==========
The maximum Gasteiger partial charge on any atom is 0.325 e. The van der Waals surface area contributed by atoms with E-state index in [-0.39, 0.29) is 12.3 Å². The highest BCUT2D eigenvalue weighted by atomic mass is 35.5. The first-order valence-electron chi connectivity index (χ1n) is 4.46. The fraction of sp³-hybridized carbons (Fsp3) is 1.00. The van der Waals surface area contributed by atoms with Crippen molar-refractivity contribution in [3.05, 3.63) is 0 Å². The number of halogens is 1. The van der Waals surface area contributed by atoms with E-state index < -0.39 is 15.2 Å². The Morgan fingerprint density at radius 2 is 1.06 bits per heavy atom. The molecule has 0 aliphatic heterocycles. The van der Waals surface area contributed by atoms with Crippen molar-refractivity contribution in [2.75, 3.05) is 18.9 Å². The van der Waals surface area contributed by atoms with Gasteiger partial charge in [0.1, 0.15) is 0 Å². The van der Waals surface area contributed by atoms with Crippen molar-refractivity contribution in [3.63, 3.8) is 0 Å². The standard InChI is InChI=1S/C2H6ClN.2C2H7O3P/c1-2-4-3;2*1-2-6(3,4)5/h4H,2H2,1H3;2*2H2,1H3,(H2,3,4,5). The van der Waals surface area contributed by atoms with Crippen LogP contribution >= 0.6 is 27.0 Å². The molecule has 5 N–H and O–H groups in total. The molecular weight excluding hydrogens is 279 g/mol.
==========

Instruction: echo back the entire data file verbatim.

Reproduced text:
The maximum Gasteiger partial charge on any atom is 0.325 e. The van der Waals surface area contributed by atoms with E-state index in [-0.39, 0.29) is 12.3 Å². The highest BCUT2D eigenvalue weighted by atomic mass is 35.5. The first-order valence-electron chi connectivity index (χ1n) is 4.46. The fraction of sp³-hybridized carbons (Fsp3) is 1.00. The van der Waals surface area contributed by atoms with Crippen molar-refractivity contribution in [3.05, 3.63) is 0 Å². The number of halogens is 1. The van der Waals surface area contributed by atoms with E-state index < -0.39 is 15.2 Å². The Morgan fingerprint density at radius 2 is 1.06 bits per heavy atom. The molecule has 0 aliphatic heterocycles. The van der Waals surface area contributed by atoms with Crippen molar-refractivity contribution in [2.75, 3.05) is 18.9 Å². The van der Waals surface area contributed by atoms with Gasteiger partial charge in [0.1, 0.15) is 0 Å². The van der Waals surface area contributed by atoms with Crippen molar-refractivity contribution in [3.63, 3.8) is 0 Å². The standard InChI is InChI=1S/C2H6ClN.2C2H7O3P/c1-2-4-3;2*1-2-6(3,4)5/h4H,2H2,1H3;2*2H2,1H3,(H2,3,4,5). The van der Waals surface area contributed by atoms with Crippen LogP contribution >= 0.6 is 27.0 Å². The molecule has 5 N–H and O–H groups in total. The molecular weight excluding hydrogens is 279 g/mol.